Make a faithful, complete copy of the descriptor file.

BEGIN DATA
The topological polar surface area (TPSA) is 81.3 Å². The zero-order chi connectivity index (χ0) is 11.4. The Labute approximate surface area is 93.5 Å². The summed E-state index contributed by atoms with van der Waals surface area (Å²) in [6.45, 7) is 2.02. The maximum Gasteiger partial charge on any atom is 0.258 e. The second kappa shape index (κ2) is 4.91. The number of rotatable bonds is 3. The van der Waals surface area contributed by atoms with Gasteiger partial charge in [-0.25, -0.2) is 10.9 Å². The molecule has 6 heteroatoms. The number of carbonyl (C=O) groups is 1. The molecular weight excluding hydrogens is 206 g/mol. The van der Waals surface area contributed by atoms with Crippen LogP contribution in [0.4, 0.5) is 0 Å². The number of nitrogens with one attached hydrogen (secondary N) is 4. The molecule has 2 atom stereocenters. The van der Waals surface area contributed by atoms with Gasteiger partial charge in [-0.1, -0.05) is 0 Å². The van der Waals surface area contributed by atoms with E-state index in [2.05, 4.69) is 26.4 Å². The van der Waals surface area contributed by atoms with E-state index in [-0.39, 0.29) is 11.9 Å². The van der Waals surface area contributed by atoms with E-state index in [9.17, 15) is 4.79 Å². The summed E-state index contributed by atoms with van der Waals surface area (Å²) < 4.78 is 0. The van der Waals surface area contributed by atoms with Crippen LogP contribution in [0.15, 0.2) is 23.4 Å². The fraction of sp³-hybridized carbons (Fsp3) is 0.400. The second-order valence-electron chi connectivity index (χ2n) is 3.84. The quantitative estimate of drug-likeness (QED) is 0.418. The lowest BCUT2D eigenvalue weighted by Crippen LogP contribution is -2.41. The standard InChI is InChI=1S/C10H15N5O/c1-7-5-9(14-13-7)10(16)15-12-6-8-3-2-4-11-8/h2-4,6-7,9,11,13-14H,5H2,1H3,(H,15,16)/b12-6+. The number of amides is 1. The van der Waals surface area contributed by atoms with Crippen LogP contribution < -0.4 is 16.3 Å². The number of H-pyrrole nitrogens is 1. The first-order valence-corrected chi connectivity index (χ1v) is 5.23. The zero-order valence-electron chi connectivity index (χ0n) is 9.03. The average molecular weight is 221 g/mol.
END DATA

The topological polar surface area (TPSA) is 81.3 Å². The zero-order chi connectivity index (χ0) is 11.4. The Labute approximate surface area is 93.5 Å². The summed E-state index contributed by atoms with van der Waals surface area (Å²) in [6.45, 7) is 2.02. The maximum Gasteiger partial charge on any atom is 0.258 e. The second kappa shape index (κ2) is 4.91. The number of rotatable bonds is 3. The van der Waals surface area contributed by atoms with Gasteiger partial charge in [-0.25, -0.2) is 10.9 Å². The molecule has 6 heteroatoms. The number of carbonyl (C=O) groups is 1. The molecular weight excluding hydrogens is 206 g/mol. The van der Waals surface area contributed by atoms with Crippen LogP contribution in [0.4, 0.5) is 0 Å². The number of nitrogens with one attached hydrogen (secondary N) is 4. The molecule has 2 atom stereocenters. The van der Waals surface area contributed by atoms with Gasteiger partial charge in [-0.1, -0.05) is 0 Å². The van der Waals surface area contributed by atoms with E-state index in [2.05, 4.69) is 26.4 Å². The van der Waals surface area contributed by atoms with E-state index in [-0.39, 0.29) is 11.9 Å². The van der Waals surface area contributed by atoms with E-state index in [9.17, 15) is 4.79 Å². The summed E-state index contributed by atoms with van der Waals surface area (Å²) < 4.78 is 0. The van der Waals surface area contributed by atoms with Crippen LogP contribution in [0.15, 0.2) is 23.4 Å². The fraction of sp³-hybridized carbons (Fsp3) is 0.400. The second-order valence-electron chi connectivity index (χ2n) is 3.84. The quantitative estimate of drug-likeness (QED) is 0.418. The lowest BCUT2D eigenvalue weighted by Crippen LogP contribution is -2.41. The standard InChI is InChI=1S/C10H15N5O/c1-7-5-9(14-13-7)10(16)15-12-6-8-3-2-4-11-8/h2-4,6-7,9,11,13-14H,5H2,1H3,(H,15,16)/b12-6+. The number of amides is 1. The van der Waals surface area contributed by atoms with Crippen LogP contribution < -0.4 is 16.3 Å². The number of H-pyrrole nitrogens is 1. The first-order valence-corrected chi connectivity index (χ1v) is 5.23. The zero-order valence-electron chi connectivity index (χ0n) is 9.03. The average molecular weight is 221 g/mol.